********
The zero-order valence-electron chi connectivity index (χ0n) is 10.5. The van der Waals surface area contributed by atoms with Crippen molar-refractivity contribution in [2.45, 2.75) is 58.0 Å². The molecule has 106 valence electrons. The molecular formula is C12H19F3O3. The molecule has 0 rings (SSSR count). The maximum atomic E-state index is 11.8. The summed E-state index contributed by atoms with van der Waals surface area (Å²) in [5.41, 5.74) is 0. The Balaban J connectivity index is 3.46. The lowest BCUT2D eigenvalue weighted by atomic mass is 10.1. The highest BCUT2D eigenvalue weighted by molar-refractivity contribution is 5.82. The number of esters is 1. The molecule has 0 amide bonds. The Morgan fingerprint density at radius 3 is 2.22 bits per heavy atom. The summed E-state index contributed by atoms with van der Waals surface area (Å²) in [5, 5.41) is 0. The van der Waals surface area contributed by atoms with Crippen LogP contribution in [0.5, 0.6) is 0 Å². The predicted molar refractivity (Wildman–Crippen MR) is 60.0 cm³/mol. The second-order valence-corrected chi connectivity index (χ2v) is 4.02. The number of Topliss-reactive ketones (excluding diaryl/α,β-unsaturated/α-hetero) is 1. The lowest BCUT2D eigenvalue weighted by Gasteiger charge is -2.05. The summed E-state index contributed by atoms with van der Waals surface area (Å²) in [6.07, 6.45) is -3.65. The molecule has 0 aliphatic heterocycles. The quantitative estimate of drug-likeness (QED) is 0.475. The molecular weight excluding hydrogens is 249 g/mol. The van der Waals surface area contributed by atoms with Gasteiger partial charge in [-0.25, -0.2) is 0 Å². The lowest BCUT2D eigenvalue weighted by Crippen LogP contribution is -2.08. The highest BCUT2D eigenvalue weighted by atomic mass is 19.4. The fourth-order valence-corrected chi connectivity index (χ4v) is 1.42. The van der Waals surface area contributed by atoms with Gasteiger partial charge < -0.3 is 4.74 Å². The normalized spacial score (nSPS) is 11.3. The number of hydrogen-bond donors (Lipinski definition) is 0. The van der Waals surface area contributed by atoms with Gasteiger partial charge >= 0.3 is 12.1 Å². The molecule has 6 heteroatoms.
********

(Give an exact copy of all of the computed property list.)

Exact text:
The zero-order valence-electron chi connectivity index (χ0n) is 10.5. The van der Waals surface area contributed by atoms with Crippen molar-refractivity contribution in [2.45, 2.75) is 58.0 Å². The molecule has 106 valence electrons. The molecular formula is C12H19F3O3. The molecule has 0 rings (SSSR count). The maximum atomic E-state index is 11.8. The summed E-state index contributed by atoms with van der Waals surface area (Å²) in [5.41, 5.74) is 0. The Balaban J connectivity index is 3.46. The lowest BCUT2D eigenvalue weighted by atomic mass is 10.1. The highest BCUT2D eigenvalue weighted by molar-refractivity contribution is 5.82. The number of esters is 1. The molecule has 0 amide bonds. The Morgan fingerprint density at radius 3 is 2.22 bits per heavy atom. The summed E-state index contributed by atoms with van der Waals surface area (Å²) in [5, 5.41) is 0. The van der Waals surface area contributed by atoms with Crippen LogP contribution in [0.5, 0.6) is 0 Å². The predicted molar refractivity (Wildman–Crippen MR) is 60.0 cm³/mol. The second-order valence-corrected chi connectivity index (χ2v) is 4.02. The number of Topliss-reactive ketones (excluding diaryl/α,β-unsaturated/α-hetero) is 1. The lowest BCUT2D eigenvalue weighted by Gasteiger charge is -2.05. The summed E-state index contributed by atoms with van der Waals surface area (Å²) in [6.07, 6.45) is -3.65. The molecule has 0 aliphatic heterocycles. The quantitative estimate of drug-likeness (QED) is 0.475. The molecular weight excluding hydrogens is 249 g/mol. The van der Waals surface area contributed by atoms with Gasteiger partial charge in [-0.25, -0.2) is 0 Å². The lowest BCUT2D eigenvalue weighted by Crippen LogP contribution is -2.08. The highest BCUT2D eigenvalue weighted by atomic mass is 19.4. The fourth-order valence-corrected chi connectivity index (χ4v) is 1.42. The van der Waals surface area contributed by atoms with Gasteiger partial charge < -0.3 is 4.74 Å². The normalized spacial score (nSPS) is 11.3. The number of hydrogen-bond donors (Lipinski definition) is 0. The van der Waals surface area contributed by atoms with Gasteiger partial charge >= 0.3 is 12.1 Å². The molecule has 6 heteroatoms.